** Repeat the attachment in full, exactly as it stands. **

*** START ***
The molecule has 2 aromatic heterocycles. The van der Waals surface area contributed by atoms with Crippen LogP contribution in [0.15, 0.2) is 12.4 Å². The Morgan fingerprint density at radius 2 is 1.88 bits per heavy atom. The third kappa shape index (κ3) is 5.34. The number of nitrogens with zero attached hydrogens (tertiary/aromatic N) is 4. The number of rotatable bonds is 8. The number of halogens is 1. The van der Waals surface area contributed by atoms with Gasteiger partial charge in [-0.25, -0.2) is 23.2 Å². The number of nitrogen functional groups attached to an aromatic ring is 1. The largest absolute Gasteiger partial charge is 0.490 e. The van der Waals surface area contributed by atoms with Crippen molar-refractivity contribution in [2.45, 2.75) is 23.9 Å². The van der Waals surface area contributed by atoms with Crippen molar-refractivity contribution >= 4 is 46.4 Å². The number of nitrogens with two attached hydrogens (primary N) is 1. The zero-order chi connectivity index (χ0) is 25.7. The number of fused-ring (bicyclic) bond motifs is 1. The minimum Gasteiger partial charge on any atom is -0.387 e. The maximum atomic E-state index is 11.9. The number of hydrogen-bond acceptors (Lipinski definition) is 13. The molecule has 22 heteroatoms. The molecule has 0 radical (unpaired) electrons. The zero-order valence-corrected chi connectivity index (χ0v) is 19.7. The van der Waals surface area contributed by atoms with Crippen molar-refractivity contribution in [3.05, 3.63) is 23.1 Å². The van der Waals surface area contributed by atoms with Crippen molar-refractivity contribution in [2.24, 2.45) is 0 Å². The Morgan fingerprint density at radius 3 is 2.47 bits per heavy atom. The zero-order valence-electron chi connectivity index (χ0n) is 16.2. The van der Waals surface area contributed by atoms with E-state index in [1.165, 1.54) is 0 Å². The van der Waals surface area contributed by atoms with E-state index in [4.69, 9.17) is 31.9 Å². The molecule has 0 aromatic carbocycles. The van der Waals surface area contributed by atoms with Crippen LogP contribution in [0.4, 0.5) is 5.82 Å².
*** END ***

The molecule has 2 aromatic heterocycles. The van der Waals surface area contributed by atoms with Crippen LogP contribution in [0.15, 0.2) is 12.4 Å². The Morgan fingerprint density at radius 2 is 1.88 bits per heavy atom. The third kappa shape index (κ3) is 5.34. The number of nitrogens with zero attached hydrogens (tertiary/aromatic N) is 4. The number of rotatable bonds is 8. The number of halogens is 1. The van der Waals surface area contributed by atoms with Gasteiger partial charge in [-0.25, -0.2) is 23.2 Å². The number of nitrogen functional groups attached to an aromatic ring is 1. The largest absolute Gasteiger partial charge is 0.490 e. The van der Waals surface area contributed by atoms with Crippen molar-refractivity contribution in [2.45, 2.75) is 23.9 Å². The van der Waals surface area contributed by atoms with Crippen molar-refractivity contribution >= 4 is 46.4 Å². The number of nitrogens with two attached hydrogens (primary N) is 1. The zero-order chi connectivity index (χ0) is 25.7. The number of fused-ring (bicyclic) bond motifs is 1. The minimum Gasteiger partial charge on any atom is -0.387 e. The maximum atomic E-state index is 11.9. The number of hydrogen-bond acceptors (Lipinski definition) is 13. The molecule has 22 heteroatoms. The molecule has 0 radical (unpaired) electrons. The zero-order valence-corrected chi connectivity index (χ0v) is 19.7. The van der Waals surface area contributed by atoms with Crippen molar-refractivity contribution in [3.05, 3.63) is 23.1 Å². The van der Waals surface area contributed by atoms with Crippen molar-refractivity contribution in [2.24, 2.45) is 0 Å². The Morgan fingerprint density at radius 3 is 2.47 bits per heavy atom. The zero-order valence-electron chi connectivity index (χ0n) is 16.2. The van der Waals surface area contributed by atoms with E-state index in [1.165, 1.54) is 0 Å². The van der Waals surface area contributed by atoms with E-state index in [4.69, 9.17) is 31.9 Å². The molecule has 0 aromatic carbocycles. The van der Waals surface area contributed by atoms with Crippen LogP contribution in [0.4, 0.5) is 5.82 Å².